Australia is moving two hundred and fifty metres to the north east
While most people will not feel the earth move, census clients may have heard about the change to mapping systems and want to know how it will affect Census mapping products.
In the mid 1990s Australia's mapping agencies agreed to adopt a new Geocentric Datum for Australia (GDA94) and to implement this new model of the earth in their mapping systems by the year 2000. Implementation is slightly behind schedule but some States have changed to the new datum and others will change in the next year.
The adoption of GDA94 will make Australian mapping directly compatible with the Global Positioning System (GPS) which is widely used for professional and recreational navigation. It will mean, however, that the coordinates or latitudes and longitudes of all Australian mapping will change by about 250 metres to the north east.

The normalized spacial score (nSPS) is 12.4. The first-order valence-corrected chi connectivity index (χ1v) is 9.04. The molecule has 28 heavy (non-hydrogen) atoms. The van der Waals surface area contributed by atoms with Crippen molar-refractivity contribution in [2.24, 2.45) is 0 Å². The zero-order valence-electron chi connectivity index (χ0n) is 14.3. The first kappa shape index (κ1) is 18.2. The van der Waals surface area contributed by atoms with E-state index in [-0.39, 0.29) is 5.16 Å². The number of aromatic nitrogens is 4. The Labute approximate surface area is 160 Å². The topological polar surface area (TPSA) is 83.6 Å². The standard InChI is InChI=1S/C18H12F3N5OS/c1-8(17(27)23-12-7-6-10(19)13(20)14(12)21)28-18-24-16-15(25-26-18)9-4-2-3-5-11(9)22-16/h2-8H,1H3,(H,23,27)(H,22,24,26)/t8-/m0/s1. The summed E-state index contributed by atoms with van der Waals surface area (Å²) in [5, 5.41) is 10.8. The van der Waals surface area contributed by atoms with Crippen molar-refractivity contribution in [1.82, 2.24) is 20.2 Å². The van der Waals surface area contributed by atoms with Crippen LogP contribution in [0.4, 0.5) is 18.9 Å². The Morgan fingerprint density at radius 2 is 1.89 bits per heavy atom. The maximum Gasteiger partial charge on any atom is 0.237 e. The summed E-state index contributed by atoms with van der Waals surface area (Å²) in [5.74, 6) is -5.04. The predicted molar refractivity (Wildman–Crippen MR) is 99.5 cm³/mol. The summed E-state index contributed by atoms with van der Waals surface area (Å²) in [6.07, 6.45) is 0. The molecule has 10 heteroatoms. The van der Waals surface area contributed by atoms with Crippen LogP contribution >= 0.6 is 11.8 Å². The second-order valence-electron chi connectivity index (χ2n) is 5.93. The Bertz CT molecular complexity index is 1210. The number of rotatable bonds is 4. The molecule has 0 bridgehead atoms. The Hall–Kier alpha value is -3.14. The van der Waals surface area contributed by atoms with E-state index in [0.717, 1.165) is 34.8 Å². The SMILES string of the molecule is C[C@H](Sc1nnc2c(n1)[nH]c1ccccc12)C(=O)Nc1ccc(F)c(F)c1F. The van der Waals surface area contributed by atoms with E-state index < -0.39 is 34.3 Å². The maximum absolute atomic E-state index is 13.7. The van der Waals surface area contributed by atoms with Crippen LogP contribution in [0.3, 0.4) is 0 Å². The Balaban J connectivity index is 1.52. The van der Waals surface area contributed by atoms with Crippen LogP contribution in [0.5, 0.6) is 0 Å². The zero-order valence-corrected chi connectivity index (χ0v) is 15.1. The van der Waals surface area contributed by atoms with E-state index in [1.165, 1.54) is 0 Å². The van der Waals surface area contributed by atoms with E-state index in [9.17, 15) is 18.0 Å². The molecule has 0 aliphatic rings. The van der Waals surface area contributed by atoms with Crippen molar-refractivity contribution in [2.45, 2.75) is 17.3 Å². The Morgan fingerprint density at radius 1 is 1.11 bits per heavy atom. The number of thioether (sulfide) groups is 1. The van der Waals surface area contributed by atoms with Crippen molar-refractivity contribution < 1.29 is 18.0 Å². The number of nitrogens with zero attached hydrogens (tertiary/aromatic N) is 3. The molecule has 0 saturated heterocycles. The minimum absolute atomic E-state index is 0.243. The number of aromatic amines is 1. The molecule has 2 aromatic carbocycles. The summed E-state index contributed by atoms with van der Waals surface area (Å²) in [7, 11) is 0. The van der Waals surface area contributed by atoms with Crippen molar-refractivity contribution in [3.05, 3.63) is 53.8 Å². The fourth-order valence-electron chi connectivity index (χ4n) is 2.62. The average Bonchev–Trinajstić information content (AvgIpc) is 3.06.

All ABS spatial data such as the Master Spatial Database (MSD), used for Census Collection District design and mapping, and the Reduced Output Spatial Database (ROSD), used in CDATA96, are currently on the old datum (AGD66). All ABS digital boundary files (CD, SLA, etc) are also on the old datum. The ABS GDA implementation strategy is to convert the MSD to the new datum during 2001 and to make all 2001 Census output products GDA compliant. In the meantime ABS clients are advised that:
If you have any complex inquiries regarding GDA94 or map datums simply send an e-mail to firstname.lastname@example.org and you will be referred to the appropriate area.
- all ABS spatial data is currently AGD66 datum;
- 2001 Census output products including CDATA topography and boundaries will be GDA compliant;
- Australian Standard Geographical Classification (ASGC) 2001 Edition boundaries will be GDA compliant; and
- a new version of ASGC 1996 Edition boundaries will also be created on GDA datum so that they can be directly overlaid with 2001 boundaries.
This page last updated 25 July 2007